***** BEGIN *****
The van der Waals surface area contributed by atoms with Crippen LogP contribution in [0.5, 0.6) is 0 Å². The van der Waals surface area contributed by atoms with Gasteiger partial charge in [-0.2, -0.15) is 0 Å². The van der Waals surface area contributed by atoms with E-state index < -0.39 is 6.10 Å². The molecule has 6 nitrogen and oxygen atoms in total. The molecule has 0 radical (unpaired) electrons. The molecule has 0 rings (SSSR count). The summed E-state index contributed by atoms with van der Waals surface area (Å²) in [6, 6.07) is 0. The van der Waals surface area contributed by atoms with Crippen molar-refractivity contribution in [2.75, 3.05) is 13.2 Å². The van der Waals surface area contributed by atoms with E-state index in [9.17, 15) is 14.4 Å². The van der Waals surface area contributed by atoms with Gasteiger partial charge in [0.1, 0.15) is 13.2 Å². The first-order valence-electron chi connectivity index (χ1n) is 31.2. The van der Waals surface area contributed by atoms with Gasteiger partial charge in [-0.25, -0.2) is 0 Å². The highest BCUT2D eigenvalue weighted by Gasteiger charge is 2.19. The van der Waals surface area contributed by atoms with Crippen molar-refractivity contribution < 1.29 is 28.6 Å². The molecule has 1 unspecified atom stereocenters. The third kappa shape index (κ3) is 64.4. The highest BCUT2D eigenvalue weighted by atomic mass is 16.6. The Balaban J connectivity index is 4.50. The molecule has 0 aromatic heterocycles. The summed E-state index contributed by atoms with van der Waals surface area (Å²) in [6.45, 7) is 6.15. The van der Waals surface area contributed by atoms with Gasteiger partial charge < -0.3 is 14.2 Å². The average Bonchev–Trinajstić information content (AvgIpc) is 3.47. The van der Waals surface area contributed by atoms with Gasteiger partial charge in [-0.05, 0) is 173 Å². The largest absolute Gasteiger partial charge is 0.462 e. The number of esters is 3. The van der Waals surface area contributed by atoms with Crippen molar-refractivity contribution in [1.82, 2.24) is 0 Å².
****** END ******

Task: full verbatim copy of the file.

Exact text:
The van der Waals surface area contributed by atoms with Crippen LogP contribution in [0.5, 0.6) is 0 Å². The van der Waals surface area contributed by atoms with Gasteiger partial charge in [-0.2, -0.15) is 0 Å². The van der Waals surface area contributed by atoms with E-state index < -0.39 is 6.10 Å². The molecule has 6 nitrogen and oxygen atoms in total. The molecule has 0 radical (unpaired) electrons. The molecule has 0 rings (SSSR count). The summed E-state index contributed by atoms with van der Waals surface area (Å²) in [6, 6.07) is 0. The van der Waals surface area contributed by atoms with Crippen molar-refractivity contribution in [2.75, 3.05) is 13.2 Å². The van der Waals surface area contributed by atoms with E-state index in [9.17, 15) is 14.4 Å². The van der Waals surface area contributed by atoms with Gasteiger partial charge in [0.1, 0.15) is 13.2 Å². The first-order valence-electron chi connectivity index (χ1n) is 31.2. The van der Waals surface area contributed by atoms with Gasteiger partial charge in [-0.25, -0.2) is 0 Å². The highest BCUT2D eigenvalue weighted by Gasteiger charge is 2.19. The van der Waals surface area contributed by atoms with Crippen molar-refractivity contribution < 1.29 is 28.6 Å². The molecule has 1 unspecified atom stereocenters. The third kappa shape index (κ3) is 64.4. The highest BCUT2D eigenvalue weighted by atomic mass is 16.6. The Balaban J connectivity index is 4.50. The molecule has 0 aromatic heterocycles. The summed E-state index contributed by atoms with van der Waals surface area (Å²) in [6.45, 7) is 6.15. The van der Waals surface area contributed by atoms with Gasteiger partial charge < -0.3 is 14.2 Å². The average Bonchev–Trinajstić information content (AvgIpc) is 3.47. The van der Waals surface area contributed by atoms with Gasteiger partial charge in [-0.05, 0) is 173 Å². The largest absolute Gasteiger partial charge is 0.462 e. The number of esters is 3. The van der Waals surface area contributed by atoms with Crippen molar-refractivity contribution in [1.82, 2.24) is 0 Å².